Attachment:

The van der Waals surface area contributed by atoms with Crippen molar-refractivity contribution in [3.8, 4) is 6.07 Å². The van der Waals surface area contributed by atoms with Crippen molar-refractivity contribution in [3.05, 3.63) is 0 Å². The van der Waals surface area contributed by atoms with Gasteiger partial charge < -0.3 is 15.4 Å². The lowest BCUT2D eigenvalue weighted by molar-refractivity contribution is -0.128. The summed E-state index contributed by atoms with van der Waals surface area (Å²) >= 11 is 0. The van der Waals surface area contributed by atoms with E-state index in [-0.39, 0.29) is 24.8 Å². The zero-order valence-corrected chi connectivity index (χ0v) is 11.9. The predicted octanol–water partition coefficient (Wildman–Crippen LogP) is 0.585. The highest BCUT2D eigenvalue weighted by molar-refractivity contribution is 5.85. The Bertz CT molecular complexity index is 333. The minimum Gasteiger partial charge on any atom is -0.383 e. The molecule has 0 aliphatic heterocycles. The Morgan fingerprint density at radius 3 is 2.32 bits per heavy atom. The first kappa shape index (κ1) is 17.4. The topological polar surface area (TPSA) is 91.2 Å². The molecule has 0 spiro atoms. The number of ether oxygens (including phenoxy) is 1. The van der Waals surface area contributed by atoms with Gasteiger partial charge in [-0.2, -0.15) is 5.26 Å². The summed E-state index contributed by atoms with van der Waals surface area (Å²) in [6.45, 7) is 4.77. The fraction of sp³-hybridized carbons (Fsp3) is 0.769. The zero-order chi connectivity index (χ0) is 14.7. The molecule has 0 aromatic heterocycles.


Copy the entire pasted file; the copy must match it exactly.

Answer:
The van der Waals surface area contributed by atoms with Crippen molar-refractivity contribution in [3.8, 4) is 6.07 Å². The van der Waals surface area contributed by atoms with Crippen molar-refractivity contribution in [3.05, 3.63) is 0 Å². The van der Waals surface area contributed by atoms with Gasteiger partial charge < -0.3 is 15.4 Å². The lowest BCUT2D eigenvalue weighted by molar-refractivity contribution is -0.128. The summed E-state index contributed by atoms with van der Waals surface area (Å²) >= 11 is 0. The van der Waals surface area contributed by atoms with E-state index in [-0.39, 0.29) is 24.8 Å². The zero-order valence-corrected chi connectivity index (χ0v) is 11.9. The predicted octanol–water partition coefficient (Wildman–Crippen LogP) is 0.585. The highest BCUT2D eigenvalue weighted by molar-refractivity contribution is 5.85. The Bertz CT molecular complexity index is 333. The minimum Gasteiger partial charge on any atom is -0.383 e. The molecule has 0 aliphatic heterocycles. The Morgan fingerprint density at radius 3 is 2.32 bits per heavy atom. The first kappa shape index (κ1) is 17.4. The topological polar surface area (TPSA) is 91.2 Å². The molecule has 0 spiro atoms. The number of ether oxygens (including phenoxy) is 1. The van der Waals surface area contributed by atoms with Gasteiger partial charge in [-0.2, -0.15) is 5.26 Å². The summed E-state index contributed by atoms with van der Waals surface area (Å²) in [6.45, 7) is 4.77. The fraction of sp³-hybridized carbons (Fsp3) is 0.769. The zero-order chi connectivity index (χ0) is 14.7. The molecule has 0 aromatic heterocycles.